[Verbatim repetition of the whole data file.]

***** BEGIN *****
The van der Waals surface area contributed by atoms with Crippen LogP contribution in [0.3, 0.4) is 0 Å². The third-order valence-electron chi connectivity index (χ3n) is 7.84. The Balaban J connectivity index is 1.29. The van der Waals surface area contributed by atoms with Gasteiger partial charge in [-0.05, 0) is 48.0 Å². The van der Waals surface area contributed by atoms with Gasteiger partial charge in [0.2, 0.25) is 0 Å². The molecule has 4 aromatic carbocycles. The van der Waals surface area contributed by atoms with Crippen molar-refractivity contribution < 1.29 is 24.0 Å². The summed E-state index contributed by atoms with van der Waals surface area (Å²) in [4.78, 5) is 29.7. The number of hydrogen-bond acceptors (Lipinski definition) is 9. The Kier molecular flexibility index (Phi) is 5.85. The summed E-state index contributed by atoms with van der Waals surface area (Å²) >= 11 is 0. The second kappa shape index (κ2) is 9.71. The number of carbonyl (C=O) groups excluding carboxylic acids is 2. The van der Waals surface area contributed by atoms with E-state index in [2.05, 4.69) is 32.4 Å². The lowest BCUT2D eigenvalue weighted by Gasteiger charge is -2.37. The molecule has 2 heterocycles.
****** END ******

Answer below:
The van der Waals surface area contributed by atoms with Crippen LogP contribution in [0.3, 0.4) is 0 Å². The third-order valence-electron chi connectivity index (χ3n) is 7.84. The Balaban J connectivity index is 1.29. The van der Waals surface area contributed by atoms with Gasteiger partial charge in [-0.05, 0) is 48.0 Å². The van der Waals surface area contributed by atoms with Gasteiger partial charge in [0.2, 0.25) is 0 Å². The molecule has 4 aromatic carbocycles. The van der Waals surface area contributed by atoms with Crippen molar-refractivity contribution < 1.29 is 24.0 Å². The summed E-state index contributed by atoms with van der Waals surface area (Å²) in [4.78, 5) is 29.7. The number of hydrogen-bond acceptors (Lipinski definition) is 9. The Kier molecular flexibility index (Phi) is 5.85. The summed E-state index contributed by atoms with van der Waals surface area (Å²) >= 11 is 0. The second kappa shape index (κ2) is 9.71. The number of carbonyl (C=O) groups excluding carboxylic acids is 2. The van der Waals surface area contributed by atoms with E-state index in [2.05, 4.69) is 32.4 Å². The lowest BCUT2D eigenvalue weighted by Gasteiger charge is -2.37. The molecule has 2 heterocycles.